With many districts now starting in August, the cut-off date helps with maturity. If you put the range from 1/1 to 12/31, by the time kids start kindergarten, some will be 5 years, 7.5 months and some will be 4 years, 7.5 months. The issue isn't so much the older kids, it's the younger kids. Those 4.5 months make a big difference as far as their emotional, cognitive, and physical maturity.
All of that aside, my girls have fall birthdays - 9/22 & 12/9. The cut-off date the year DD2 started kindergarten was 12/2 so I sent her to private kindergarten for the year. When I took her to enroll in 1st grade, no questions were ever asked. Now that she is going into 5th grade next month, sometimes I rethink what I would recommend to parents. She absolutely thrives in combo classes where she is in the older grade. She's where she is academically but emotionally and physically she is still closer to the younger students in the class.
My ideal would be closer to a college calendar. Kids can begin in Jan or August and that way there is only 1/2 year difference. Also, if kids fall behind, they can re-enroll in the 1st semester instead of having to fall 1 full year behind. Take Alg. 1 for example. As it is now, students don't retake Alg. 1 until the following year. Thus failing the 1st semester and the 2nd semester. Other students wouldn't know or care so much as to whether a student is a semester ahead or behind.
My state used to have the school cutoff so that all children started the year they turned 5, so you had some kids who were 4 for the whole school year (late December birthdays). They changed it a few years back to the cut off being mid year, which I hate and wish it would go back to the old way.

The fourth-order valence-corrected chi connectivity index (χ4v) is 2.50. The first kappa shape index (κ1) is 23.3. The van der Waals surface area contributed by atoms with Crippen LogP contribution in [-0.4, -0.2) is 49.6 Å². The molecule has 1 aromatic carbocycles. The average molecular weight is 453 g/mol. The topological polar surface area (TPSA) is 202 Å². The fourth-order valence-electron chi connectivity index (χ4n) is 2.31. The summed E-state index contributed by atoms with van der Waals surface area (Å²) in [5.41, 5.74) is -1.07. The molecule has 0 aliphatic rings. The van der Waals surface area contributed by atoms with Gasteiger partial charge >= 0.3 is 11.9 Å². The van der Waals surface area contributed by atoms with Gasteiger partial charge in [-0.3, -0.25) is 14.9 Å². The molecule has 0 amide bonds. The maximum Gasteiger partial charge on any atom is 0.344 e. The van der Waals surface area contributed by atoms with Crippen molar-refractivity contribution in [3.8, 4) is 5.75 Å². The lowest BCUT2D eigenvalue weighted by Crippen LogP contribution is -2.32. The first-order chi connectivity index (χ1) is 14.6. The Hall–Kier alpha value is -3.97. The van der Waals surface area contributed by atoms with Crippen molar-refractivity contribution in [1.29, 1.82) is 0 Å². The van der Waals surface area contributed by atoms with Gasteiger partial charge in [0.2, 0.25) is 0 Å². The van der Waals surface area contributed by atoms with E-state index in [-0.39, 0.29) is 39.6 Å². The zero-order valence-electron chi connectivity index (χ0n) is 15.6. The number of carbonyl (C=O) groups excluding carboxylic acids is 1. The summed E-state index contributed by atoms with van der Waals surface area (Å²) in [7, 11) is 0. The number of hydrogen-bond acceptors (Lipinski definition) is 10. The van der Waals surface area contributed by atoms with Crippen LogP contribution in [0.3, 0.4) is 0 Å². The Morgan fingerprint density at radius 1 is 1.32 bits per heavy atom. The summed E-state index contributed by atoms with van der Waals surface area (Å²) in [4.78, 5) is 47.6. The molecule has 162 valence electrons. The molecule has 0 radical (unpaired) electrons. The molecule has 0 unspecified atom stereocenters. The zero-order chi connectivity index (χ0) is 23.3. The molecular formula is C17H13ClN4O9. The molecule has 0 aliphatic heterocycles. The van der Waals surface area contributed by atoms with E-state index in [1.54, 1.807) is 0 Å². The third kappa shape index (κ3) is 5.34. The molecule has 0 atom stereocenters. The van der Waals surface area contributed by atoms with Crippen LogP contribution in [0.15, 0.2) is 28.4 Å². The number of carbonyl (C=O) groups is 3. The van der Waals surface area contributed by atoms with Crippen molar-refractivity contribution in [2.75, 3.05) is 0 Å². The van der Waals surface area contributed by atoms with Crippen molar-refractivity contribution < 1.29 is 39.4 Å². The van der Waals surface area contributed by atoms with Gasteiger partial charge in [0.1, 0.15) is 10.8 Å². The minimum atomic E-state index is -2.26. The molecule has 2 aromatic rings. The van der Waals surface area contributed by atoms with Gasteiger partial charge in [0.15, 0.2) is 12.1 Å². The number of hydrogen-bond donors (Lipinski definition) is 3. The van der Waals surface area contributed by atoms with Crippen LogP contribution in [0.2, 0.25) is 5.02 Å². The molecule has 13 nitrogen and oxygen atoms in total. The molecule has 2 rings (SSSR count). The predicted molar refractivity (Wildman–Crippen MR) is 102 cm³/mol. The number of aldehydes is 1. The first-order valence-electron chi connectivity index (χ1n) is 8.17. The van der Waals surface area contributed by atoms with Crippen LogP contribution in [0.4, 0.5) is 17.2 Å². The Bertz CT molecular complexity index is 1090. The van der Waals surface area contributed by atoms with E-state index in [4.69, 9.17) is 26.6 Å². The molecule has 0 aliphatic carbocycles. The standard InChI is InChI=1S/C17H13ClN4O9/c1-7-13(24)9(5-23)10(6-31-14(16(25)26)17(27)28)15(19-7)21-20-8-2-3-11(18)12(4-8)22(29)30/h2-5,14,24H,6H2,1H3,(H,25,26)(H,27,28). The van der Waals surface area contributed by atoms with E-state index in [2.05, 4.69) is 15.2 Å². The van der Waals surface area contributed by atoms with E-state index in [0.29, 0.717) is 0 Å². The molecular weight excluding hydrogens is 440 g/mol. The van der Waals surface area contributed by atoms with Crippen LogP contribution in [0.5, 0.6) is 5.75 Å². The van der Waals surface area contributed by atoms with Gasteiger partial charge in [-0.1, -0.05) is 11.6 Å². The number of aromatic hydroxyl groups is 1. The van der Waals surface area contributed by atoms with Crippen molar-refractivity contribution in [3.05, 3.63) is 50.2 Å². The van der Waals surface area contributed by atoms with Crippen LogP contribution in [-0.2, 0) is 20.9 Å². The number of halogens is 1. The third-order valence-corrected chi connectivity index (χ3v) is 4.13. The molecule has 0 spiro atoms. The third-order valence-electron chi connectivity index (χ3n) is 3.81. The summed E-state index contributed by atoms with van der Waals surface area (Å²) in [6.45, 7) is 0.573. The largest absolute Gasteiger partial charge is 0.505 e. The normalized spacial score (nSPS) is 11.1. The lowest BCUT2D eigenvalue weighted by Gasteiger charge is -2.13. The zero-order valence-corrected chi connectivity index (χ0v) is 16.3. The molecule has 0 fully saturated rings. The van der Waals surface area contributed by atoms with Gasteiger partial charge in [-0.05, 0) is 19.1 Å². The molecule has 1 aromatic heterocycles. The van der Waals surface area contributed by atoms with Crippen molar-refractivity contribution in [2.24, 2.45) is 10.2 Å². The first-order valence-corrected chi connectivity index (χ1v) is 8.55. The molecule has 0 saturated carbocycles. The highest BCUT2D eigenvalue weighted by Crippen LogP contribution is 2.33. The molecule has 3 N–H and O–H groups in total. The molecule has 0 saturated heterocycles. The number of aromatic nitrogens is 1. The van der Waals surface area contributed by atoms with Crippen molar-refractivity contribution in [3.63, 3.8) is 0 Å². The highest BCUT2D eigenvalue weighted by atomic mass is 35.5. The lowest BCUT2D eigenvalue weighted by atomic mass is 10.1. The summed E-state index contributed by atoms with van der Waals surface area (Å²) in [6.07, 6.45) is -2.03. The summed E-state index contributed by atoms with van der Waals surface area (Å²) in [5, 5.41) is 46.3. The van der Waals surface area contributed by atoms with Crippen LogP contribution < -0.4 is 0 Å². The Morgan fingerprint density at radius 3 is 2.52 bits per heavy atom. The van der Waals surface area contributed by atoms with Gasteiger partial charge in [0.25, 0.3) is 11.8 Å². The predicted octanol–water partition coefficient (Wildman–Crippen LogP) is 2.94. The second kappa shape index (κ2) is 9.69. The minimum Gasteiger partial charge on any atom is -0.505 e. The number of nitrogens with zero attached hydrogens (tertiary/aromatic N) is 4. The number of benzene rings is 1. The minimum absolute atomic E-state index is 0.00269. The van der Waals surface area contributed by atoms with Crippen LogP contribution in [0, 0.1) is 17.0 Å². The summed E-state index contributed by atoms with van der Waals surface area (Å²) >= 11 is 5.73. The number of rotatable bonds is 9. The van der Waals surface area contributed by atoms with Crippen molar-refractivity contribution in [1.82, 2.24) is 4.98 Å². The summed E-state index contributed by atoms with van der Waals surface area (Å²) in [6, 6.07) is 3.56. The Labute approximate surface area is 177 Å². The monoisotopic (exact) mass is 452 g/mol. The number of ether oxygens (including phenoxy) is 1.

Going back to your original question, I would get them in earlier if it were me. I started school when I was 3, and I was born in October. The rule here in the 70's was if you were born before December 31, you could start school in September of that year. If you were born in January 1 or after, you had to start the next year. I don't know...I don't have kids yet but I loved school more than anything. I craved school and never wanted to leave! I was reading very young, way before I went to school and I just loved being there for all the books!
Got it. That makes sense. Well, my two cents is that I agree with those that have said that they think the grade level should ultimately be about skill and maturity rather than age. If I had a child that I was genuinely concerned could not keep up with the curriculum in K, or did not have the maturity/social skills to be in a school setting, then I would hold him back a year. Otherwise, my children will start the year that they are elligible to start. T has a somewhat later birthday (although not as late as September) being a June baby and he is starting K this year, the first year he is elligible. A few moms have asked me if I'm worried about it; I'm really not. He was one of the youngest in his Pre-K class too, and he was fine. We did the K readiness testing that our school offers in April (not that they refuse to take any kid that is elligible, but they do testing so that the teacher has an idea beforehand of which areas may need extra work, and also so that you know and can work on them over the summer if you want) and he was fine. So I'm not worried about it. I'm not interested in holding him back arbitrarily just based on his birthday.
I don't understand why its an issue that you are worried about now, Bonita. Wouldn't you just do as much work as the child/ren are capable of now (like, you don't hold them back from work if they are capable of moving forward, do you?) and consider what grade level they are at if/when you are actually considering putting them into the school system? It just seems like worrying about something way too far in advance.
If a child is homeschooled and then wants to move to a public school, do they have to do placement testing?